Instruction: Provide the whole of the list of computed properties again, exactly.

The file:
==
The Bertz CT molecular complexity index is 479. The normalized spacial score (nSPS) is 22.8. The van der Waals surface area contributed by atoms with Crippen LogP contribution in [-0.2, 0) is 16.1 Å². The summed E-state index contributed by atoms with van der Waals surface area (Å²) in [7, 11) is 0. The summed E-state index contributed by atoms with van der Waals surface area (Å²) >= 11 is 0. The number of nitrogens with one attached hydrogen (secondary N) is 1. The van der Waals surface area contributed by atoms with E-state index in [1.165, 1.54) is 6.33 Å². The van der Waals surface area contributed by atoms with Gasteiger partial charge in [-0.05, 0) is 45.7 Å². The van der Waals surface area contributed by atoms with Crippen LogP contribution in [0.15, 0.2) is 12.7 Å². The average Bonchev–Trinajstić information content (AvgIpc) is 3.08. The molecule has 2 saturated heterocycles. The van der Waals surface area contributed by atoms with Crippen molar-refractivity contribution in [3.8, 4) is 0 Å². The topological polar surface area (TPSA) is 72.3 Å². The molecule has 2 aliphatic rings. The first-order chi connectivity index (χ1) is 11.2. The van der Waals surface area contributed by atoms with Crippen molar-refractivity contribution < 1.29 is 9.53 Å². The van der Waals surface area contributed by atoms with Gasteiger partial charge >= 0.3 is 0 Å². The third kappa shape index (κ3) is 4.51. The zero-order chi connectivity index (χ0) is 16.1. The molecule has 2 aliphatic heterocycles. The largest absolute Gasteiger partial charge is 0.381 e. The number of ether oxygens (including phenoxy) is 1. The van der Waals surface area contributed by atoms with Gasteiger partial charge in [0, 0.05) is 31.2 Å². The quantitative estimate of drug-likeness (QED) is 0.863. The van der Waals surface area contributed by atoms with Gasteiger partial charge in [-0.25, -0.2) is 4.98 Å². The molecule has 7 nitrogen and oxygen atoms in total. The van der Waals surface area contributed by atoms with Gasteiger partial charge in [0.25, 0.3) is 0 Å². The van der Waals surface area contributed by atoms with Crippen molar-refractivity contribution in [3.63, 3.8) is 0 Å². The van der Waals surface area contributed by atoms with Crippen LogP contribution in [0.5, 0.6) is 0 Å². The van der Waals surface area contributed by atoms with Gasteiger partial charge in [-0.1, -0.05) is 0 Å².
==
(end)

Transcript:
The Bertz CT molecular complexity index is 479. The normalized spacial score (nSPS) is 22.8. The van der Waals surface area contributed by atoms with Crippen LogP contribution in [-0.2, 0) is 16.1 Å². The summed E-state index contributed by atoms with van der Waals surface area (Å²) in [7, 11) is 0. The summed E-state index contributed by atoms with van der Waals surface area (Å²) >= 11 is 0. The number of nitrogens with one attached hydrogen (secondary N) is 1. The van der Waals surface area contributed by atoms with E-state index in [1.165, 1.54) is 6.33 Å². The van der Waals surface area contributed by atoms with Gasteiger partial charge in [-0.05, 0) is 45.7 Å². The van der Waals surface area contributed by atoms with Crippen LogP contribution in [0.15, 0.2) is 12.7 Å². The average Bonchev–Trinajstić information content (AvgIpc) is 3.08. The molecule has 2 saturated heterocycles. The van der Waals surface area contributed by atoms with Crippen molar-refractivity contribution in [3.8, 4) is 0 Å². The topological polar surface area (TPSA) is 72.3 Å². The molecule has 2 aliphatic rings. The first-order chi connectivity index (χ1) is 11.2. The van der Waals surface area contributed by atoms with Crippen molar-refractivity contribution < 1.29 is 9.53 Å². The van der Waals surface area contributed by atoms with Gasteiger partial charge >= 0.3 is 0 Å². The third kappa shape index (κ3) is 4.51. The zero-order chi connectivity index (χ0) is 16.1. The molecule has 2 aliphatic heterocycles. The largest absolute Gasteiger partial charge is 0.381 e. The number of ether oxygens (including phenoxy) is 1. The van der Waals surface area contributed by atoms with Gasteiger partial charge in [0, 0.05) is 31.2 Å². The quantitative estimate of drug-likeness (QED) is 0.863. The van der Waals surface area contributed by atoms with Gasteiger partial charge in [-0.25, -0.2) is 4.98 Å². The molecule has 7 nitrogen and oxygen atoms in total. The van der Waals surface area contributed by atoms with Gasteiger partial charge in [0.25, 0.3) is 0 Å². The van der Waals surface area contributed by atoms with Crippen molar-refractivity contribution in [3.63, 3.8) is 0 Å². The van der Waals surface area contributed by atoms with Crippen LogP contribution in [0.5, 0.6) is 0 Å². The van der Waals surface area contributed by atoms with Gasteiger partial charge in [-0.1, -0.05) is 0 Å².